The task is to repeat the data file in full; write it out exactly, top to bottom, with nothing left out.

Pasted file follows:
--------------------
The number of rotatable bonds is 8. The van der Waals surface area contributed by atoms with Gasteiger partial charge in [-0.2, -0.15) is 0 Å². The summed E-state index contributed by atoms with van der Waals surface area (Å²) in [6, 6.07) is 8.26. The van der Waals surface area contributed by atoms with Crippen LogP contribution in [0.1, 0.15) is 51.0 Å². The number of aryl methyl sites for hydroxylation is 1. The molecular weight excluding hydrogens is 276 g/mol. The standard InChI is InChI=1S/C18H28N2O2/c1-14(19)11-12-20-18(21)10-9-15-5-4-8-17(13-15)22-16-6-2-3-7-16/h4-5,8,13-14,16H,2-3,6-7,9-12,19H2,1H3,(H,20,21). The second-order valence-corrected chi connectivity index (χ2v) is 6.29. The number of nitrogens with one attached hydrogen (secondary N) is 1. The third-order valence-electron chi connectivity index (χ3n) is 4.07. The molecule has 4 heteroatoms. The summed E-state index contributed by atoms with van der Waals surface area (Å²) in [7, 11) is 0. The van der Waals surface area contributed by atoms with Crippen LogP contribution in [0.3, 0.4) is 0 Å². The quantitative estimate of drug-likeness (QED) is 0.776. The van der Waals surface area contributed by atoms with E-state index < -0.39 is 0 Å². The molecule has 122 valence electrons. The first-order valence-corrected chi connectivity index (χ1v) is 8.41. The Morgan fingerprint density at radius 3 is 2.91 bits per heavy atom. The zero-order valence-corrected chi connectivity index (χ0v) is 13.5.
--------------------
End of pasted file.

The number of rotatable bonds is 8. The van der Waals surface area contributed by atoms with Gasteiger partial charge in [-0.2, -0.15) is 0 Å². The summed E-state index contributed by atoms with van der Waals surface area (Å²) in [6, 6.07) is 8.26. The van der Waals surface area contributed by atoms with Crippen LogP contribution in [0.1, 0.15) is 51.0 Å². The number of aryl methyl sites for hydroxylation is 1. The molecular weight excluding hydrogens is 276 g/mol. The standard InChI is InChI=1S/C18H28N2O2/c1-14(19)11-12-20-18(21)10-9-15-5-4-8-17(13-15)22-16-6-2-3-7-16/h4-5,8,13-14,16H,2-3,6-7,9-12,19H2,1H3,(H,20,21). The second-order valence-corrected chi connectivity index (χ2v) is 6.29. The number of nitrogens with one attached hydrogen (secondary N) is 1. The third-order valence-electron chi connectivity index (χ3n) is 4.07. The molecule has 4 heteroatoms. The summed E-state index contributed by atoms with van der Waals surface area (Å²) in [7, 11) is 0. The van der Waals surface area contributed by atoms with Crippen LogP contribution in [0.3, 0.4) is 0 Å². The quantitative estimate of drug-likeness (QED) is 0.776. The van der Waals surface area contributed by atoms with E-state index < -0.39 is 0 Å². The molecule has 122 valence electrons. The first-order valence-corrected chi connectivity index (χ1v) is 8.41. The Morgan fingerprint density at radius 3 is 2.91 bits per heavy atom. The zero-order valence-corrected chi connectivity index (χ0v) is 13.5.